Harvard shines in Hawaii: How the Crimson did it and what it means

Lately, Harvard has been a completely  different team than it was back in November. After a close loss at Kansas and a nice win at Boston University, the Crimson traveled to Hawaii to partake in the 2015 Diamond Head Classic. The Crimson drew BYU in the first round. The tournament was a huge test for Harvard: would the Crimson revert back to its November self? Or would Harvard build on its two previous good performances and play well?

The answer was the latter, as the Crimson jumped out to a 16-point lead less than eight minutes into its first game vs. BYU. The game turned out to be a close one, and it took a Patrick Steeves driving layup to send the ballgame to overtime. With 50 seconds remaining in overtime, Harvard trailed by three. Evan Cummins, a 57 percent free-throw shooter, stood at the line for two shots. He sunk both. Agunwa Okolie then did what he does best, forcing a turnover. The Crimson had a chance to take the lead with under 30 seconds to play. The Cougars then fouled Agunwa Okolie, who went to the line and sunk both free throws. Another turnover by BYU and two more free throws for Okolie sealed the win. The Crimson had finally showed the grit and toughness of an experienced team to pull out the win.

Harvard carried this momentum into the semi-final matchup vs. Auburn. “The Tigers are quicker, stronger, and more athletic than the Crimson. We’ll see how this one goes,” ESPN’s pregame analyst said before the game. The Crimson continued to surprise and prove people wrong on its way to a dismantling of Auburn. The final was 69-51.

The Diamond Head Classic final warranted a tougher foe in No. 3 Oklahoma. Harvard hung with the Sooners in the first half and led by two at the break. But a second half surge by the Sooners, fueled by lights-out three-point shooting from one of the best shooting teams in the nation, was simply too much for the Crimson. The Crimson dropped this one by a score of 83-71. But once again, they proved their mettle; excluding the first half of the second half, the Crimson outscored Oklahoma by a point. (Against No. 2 Kansas, the Crimson also “won” by five, excluding the first 10 minutes of play.)

So what has fueled this success?

The three ball was falling for the Crimson in Hawaii, and during this three-game run, the Crimson shot a scorching 47 percent from downtown. Harvard currently has three players shooting above 40 percent from beyond the arc (Corey Johnson 42 percent, Corbin Miller 43 percent, and Patrick Steeves 48 percent). Harvard and Columbia are the only two Ivy League teams to have three players shooting more than 40 percent from three (min. 20 attempts). Tommy McCarthy is also shooting 37 percent from behind the line.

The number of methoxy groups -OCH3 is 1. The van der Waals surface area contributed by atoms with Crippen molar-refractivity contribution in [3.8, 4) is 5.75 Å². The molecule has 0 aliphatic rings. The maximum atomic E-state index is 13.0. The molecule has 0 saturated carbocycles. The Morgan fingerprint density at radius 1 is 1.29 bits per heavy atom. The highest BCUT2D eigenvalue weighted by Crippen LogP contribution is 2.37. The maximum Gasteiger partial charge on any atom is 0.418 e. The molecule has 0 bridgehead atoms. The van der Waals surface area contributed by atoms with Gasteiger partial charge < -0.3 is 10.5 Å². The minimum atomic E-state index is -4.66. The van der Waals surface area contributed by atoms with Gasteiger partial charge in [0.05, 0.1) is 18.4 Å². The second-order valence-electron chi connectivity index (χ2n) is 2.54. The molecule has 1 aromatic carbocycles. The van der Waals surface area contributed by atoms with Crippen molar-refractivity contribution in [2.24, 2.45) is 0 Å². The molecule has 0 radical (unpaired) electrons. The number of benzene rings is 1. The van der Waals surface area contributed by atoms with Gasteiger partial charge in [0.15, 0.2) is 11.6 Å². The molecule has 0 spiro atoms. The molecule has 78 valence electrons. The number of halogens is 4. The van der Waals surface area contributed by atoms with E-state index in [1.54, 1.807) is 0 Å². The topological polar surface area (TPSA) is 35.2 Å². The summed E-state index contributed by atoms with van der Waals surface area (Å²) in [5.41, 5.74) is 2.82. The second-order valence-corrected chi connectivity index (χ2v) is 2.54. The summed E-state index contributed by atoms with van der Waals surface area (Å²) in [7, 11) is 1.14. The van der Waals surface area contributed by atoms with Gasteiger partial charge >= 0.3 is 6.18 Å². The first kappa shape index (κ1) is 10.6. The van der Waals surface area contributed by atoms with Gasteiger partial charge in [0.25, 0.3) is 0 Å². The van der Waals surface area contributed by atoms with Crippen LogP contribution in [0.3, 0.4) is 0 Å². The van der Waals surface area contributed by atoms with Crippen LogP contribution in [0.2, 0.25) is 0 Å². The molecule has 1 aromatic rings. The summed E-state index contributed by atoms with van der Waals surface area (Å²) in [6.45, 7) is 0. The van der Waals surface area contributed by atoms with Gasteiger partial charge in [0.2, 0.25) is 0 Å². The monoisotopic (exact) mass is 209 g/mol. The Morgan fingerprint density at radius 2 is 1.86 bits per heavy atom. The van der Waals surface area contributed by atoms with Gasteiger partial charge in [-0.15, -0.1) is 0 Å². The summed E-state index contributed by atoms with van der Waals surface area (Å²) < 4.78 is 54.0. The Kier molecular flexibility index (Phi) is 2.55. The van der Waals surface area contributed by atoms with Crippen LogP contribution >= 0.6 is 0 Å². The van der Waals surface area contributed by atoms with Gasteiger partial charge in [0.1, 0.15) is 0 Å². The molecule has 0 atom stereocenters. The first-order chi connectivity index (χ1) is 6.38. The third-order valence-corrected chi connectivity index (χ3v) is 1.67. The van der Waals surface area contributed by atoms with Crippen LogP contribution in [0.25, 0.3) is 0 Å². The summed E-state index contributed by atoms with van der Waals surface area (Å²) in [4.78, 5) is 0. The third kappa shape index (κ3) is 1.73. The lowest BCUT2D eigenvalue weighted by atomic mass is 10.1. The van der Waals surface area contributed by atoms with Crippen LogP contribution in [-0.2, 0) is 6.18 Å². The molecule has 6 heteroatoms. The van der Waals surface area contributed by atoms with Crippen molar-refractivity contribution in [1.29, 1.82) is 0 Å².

Harvard’s 41 percent three-point percentage on the season is the best in the Ivy League, and 18th best in the country. This success from downtown has also come at a time when Tommy McCarthy has been underperforming. But Corbin Miller has stepped up, making huge shots whenever Harvard needs him to, and for a true off-ball guard, he has run the point very smoothly when called upon.

Harvard was able to keep this success going versus Wofford on New Year’s Eve, shooting 8-for-17 from three-point land. Harvard rode a scorching-hot shooting night (64 percent from the floor) to beat up on a lesser opponent in that one.

Zena Edosomwan has also continued to improve. He was a force inside versus No. 3 Oklahoma, scoring 25 points and eating up 16 boards. He will likely attract many double-teams in Ivy play, as he did versus Wofford (15 points), and his improved passing ability from the post makes him an even scarier presence down low. Against Wofford, Edosomwan had five assists. Evan Cummins can attest to Edosomwan’s ability to dish: he leads the Ivy League in field goal percentage, scoring many easy buckets after the defense focuses too much on Edosomwan.

With the Crimson’s rapid improvement and sustained good play, Harvard has launched itself into the Ivy League title conversation with under two weeks to go before the 14-Game Tournament commences. My take on the league is this: Yale is the safe pick, but the gap between the Bulldogs and the Crimson is narrowing. Especially considering Harvard’s constant improvement, all signs point to the Crimson being legitimate contenders for the league title. Picking a favorite, though, is almost moot. Even if there is one frontrunner, that team can only be projected one game (at most) ahead of the rest of the pack. The title race is going to come down to one or two crucial games, no matter what.

Let’s play the games.

1 thought on “Harvard shines in Hawaii: How the Crimson did it and what it means”

  1. H: lookin’ good. Ok. 23-2 in first few minutes of the 2nd half – but game was not over! H picked it up and looked good.
    As for Wofford? They win if the get a Stephen Curry – like Davidson!!
    Ivy League starts soon. Yale and Columbia look tough!
    Thanks for your review.
    The Old Man


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